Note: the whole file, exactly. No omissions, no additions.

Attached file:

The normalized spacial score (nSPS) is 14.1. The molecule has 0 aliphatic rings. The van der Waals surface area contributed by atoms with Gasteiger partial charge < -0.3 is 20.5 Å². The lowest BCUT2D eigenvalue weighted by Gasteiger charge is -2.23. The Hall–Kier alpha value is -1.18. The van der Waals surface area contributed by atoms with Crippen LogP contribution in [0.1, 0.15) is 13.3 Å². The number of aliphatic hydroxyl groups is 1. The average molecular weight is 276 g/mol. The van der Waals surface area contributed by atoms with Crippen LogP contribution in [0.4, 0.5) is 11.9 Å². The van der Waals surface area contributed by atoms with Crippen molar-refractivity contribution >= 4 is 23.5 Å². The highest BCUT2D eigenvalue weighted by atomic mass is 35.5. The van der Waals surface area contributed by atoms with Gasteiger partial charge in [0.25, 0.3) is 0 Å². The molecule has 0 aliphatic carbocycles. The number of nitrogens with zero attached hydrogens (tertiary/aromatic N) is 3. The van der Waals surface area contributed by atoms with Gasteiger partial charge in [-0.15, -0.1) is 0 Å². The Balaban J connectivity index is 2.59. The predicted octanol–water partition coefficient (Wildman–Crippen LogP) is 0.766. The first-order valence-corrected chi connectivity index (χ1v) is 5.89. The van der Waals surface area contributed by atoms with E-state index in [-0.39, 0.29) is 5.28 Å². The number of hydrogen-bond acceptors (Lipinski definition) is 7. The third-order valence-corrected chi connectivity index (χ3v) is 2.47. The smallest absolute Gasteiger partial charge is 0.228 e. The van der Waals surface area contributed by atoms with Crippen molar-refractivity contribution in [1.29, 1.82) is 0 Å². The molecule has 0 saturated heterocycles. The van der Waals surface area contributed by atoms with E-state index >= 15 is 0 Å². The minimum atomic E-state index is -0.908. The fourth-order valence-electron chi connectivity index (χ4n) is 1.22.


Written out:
The normalized spacial score (nSPS) is 14.1. The molecule has 0 aliphatic rings. The van der Waals surface area contributed by atoms with Gasteiger partial charge < -0.3 is 20.5 Å². The lowest BCUT2D eigenvalue weighted by Gasteiger charge is -2.23. The Hall–Kier alpha value is -1.18. The van der Waals surface area contributed by atoms with Crippen LogP contribution in [0.1, 0.15) is 13.3 Å². The number of aliphatic hydroxyl groups is 1. The average molecular weight is 276 g/mol. The van der Waals surface area contributed by atoms with Crippen LogP contribution in [0.4, 0.5) is 11.9 Å². The van der Waals surface area contributed by atoms with Crippen molar-refractivity contribution >= 4 is 23.5 Å². The highest BCUT2D eigenvalue weighted by atomic mass is 35.5. The van der Waals surface area contributed by atoms with Gasteiger partial charge in [0.25, 0.3) is 0 Å². The molecule has 0 aliphatic carbocycles. The number of nitrogens with zero attached hydrogens (tertiary/aromatic N) is 3. The van der Waals surface area contributed by atoms with Gasteiger partial charge in [-0.15, -0.1) is 0 Å². The Balaban J connectivity index is 2.59. The predicted octanol–water partition coefficient (Wildman–Crippen LogP) is 0.766. The first-order valence-corrected chi connectivity index (χ1v) is 5.89. The van der Waals surface area contributed by atoms with E-state index in [-0.39, 0.29) is 5.28 Å². The number of hydrogen-bond acceptors (Lipinski definition) is 7. The third-order valence-corrected chi connectivity index (χ3v) is 2.47. The smallest absolute Gasteiger partial charge is 0.228 e. The van der Waals surface area contributed by atoms with Crippen molar-refractivity contribution in [1.29, 1.82) is 0 Å². The molecule has 0 saturated heterocycles. The van der Waals surface area contributed by atoms with E-state index >= 15 is 0 Å². The minimum atomic E-state index is -0.908. The fourth-order valence-electron chi connectivity index (χ4n) is 1.22.